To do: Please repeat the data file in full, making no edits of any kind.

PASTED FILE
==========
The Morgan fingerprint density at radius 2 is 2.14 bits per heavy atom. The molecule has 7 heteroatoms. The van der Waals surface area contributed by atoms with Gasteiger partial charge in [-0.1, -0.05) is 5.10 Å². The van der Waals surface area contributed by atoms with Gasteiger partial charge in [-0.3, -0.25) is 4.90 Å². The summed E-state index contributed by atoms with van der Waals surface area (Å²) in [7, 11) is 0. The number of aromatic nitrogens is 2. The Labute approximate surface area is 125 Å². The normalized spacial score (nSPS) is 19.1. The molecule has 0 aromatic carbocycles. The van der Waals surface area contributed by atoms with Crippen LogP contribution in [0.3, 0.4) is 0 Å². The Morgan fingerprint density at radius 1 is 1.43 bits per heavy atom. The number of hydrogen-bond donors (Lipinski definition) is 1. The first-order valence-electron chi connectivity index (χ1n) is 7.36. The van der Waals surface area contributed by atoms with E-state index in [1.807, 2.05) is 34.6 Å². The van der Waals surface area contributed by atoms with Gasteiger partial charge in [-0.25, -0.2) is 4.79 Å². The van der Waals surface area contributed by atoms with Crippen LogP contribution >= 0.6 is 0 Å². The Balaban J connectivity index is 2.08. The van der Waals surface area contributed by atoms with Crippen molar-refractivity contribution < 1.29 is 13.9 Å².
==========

The Morgan fingerprint density at radius 2 is 2.14 bits per heavy atom. The molecule has 7 heteroatoms. The van der Waals surface area contributed by atoms with Gasteiger partial charge in [-0.1, -0.05) is 5.10 Å². The van der Waals surface area contributed by atoms with Gasteiger partial charge in [-0.3, -0.25) is 4.90 Å². The summed E-state index contributed by atoms with van der Waals surface area (Å²) in [7, 11) is 0. The number of aromatic nitrogens is 2. The Labute approximate surface area is 125 Å². The normalized spacial score (nSPS) is 19.1. The molecule has 0 aromatic carbocycles. The van der Waals surface area contributed by atoms with Crippen LogP contribution in [0.3, 0.4) is 0 Å². The Morgan fingerprint density at radius 1 is 1.43 bits per heavy atom. The number of hydrogen-bond donors (Lipinski definition) is 1. The first-order valence-electron chi connectivity index (χ1n) is 7.36. The van der Waals surface area contributed by atoms with E-state index in [1.807, 2.05) is 34.6 Å². The van der Waals surface area contributed by atoms with Gasteiger partial charge in [-0.25, -0.2) is 4.79 Å². The van der Waals surface area contributed by atoms with Crippen LogP contribution >= 0.6 is 0 Å². The Balaban J connectivity index is 2.08. The van der Waals surface area contributed by atoms with Crippen molar-refractivity contribution < 1.29 is 13.9 Å².